Steelmakers may still be concerned about the cpotential costs of Europe’s Emissions Trading System. Although costs will likely be less than estimated by many (see below) the additional cost of power is still a worry. However, this does not change the fact that captive power supply should still cut costs. Power generators expect to be able to pass on thier costs from the ETS to customers in full. As such the additional cost to captive production should be equal to the additional cost of buying in power. Meanwhile, steelmakers with captive power will be able to choose how to allocate their allocated carbon credits, potentially making their additional costts lower.
Platts SBB News – 1 June 2012 German steelmaker Salzgitter is around 60% self-sufficient in electricity across its strip steel plant in Salzgitter and its Peiner beams mill. The electricity generated at the strip mill site – by two in-house power plants – has an annual market value of around €150m, the company told Platts Steel Business Briefing.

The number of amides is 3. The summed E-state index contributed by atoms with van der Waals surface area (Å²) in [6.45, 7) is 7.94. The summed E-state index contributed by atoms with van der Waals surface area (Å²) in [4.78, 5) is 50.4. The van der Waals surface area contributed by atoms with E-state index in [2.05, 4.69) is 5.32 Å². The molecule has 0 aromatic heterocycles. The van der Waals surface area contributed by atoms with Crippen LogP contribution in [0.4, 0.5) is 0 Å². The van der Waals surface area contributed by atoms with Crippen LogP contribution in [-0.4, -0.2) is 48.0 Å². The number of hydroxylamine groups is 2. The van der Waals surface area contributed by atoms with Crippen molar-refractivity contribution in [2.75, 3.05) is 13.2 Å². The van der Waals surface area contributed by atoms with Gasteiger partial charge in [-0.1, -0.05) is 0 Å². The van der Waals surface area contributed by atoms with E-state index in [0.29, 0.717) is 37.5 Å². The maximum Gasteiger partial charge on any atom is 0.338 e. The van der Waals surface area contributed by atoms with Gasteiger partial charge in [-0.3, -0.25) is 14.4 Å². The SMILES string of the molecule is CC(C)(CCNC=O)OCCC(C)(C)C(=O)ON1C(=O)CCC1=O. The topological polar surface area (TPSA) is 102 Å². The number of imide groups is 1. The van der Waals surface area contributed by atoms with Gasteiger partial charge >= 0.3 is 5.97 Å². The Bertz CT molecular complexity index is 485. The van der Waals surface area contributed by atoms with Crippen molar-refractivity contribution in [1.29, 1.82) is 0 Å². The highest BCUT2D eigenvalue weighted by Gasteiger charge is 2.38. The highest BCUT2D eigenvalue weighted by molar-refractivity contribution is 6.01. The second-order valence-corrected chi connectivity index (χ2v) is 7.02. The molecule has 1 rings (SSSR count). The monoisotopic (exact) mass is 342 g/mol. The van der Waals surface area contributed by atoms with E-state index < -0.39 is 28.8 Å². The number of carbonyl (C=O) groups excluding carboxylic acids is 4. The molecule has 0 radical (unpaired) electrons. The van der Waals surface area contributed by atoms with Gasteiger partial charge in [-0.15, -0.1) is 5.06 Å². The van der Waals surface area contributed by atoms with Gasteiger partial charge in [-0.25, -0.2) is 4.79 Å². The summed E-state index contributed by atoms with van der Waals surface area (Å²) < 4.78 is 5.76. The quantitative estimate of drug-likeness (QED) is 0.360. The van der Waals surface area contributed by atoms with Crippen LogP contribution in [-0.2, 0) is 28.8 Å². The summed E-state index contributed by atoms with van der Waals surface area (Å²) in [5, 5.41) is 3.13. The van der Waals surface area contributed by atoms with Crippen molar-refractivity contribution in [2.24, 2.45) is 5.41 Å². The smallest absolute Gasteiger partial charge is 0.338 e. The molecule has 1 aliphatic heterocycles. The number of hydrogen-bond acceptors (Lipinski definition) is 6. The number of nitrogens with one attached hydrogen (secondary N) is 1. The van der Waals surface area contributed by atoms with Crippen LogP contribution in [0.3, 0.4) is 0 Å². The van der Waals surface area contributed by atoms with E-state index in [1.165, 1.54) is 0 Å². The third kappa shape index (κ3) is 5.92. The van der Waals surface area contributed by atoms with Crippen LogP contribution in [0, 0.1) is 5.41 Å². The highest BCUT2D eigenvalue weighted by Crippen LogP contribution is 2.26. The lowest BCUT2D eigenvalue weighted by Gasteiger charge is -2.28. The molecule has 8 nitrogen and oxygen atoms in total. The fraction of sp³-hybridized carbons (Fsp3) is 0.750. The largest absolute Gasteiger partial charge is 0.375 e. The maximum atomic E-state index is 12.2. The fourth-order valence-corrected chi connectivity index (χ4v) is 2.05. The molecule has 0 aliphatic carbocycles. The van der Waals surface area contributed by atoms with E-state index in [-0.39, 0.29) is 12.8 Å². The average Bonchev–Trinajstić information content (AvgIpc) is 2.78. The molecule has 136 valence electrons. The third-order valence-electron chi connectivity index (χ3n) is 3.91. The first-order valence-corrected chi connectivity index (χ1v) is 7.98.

The two 110 megawatt units were finished a few years ago and have since been optimised. Strip production in Salzgitter is now 92% self-sufficient, whereas the Peiner meltshop still relies 100% on external power suppliers.
Together, the Salzgitter stations produce roughly one terawatt of power per year, all of which is consumed on site, the company said. Self-supply creates an annual saving for the company of up to €25m, according to the firm’s spokesman.
However, changes to the European Union’s emissions trading scheme for carbon-dioxide from 2013 onwards could mean that Germany’s steel industry incurs extra costs totalling up to €485m/year, according to Salzgitter’s comments to the German press.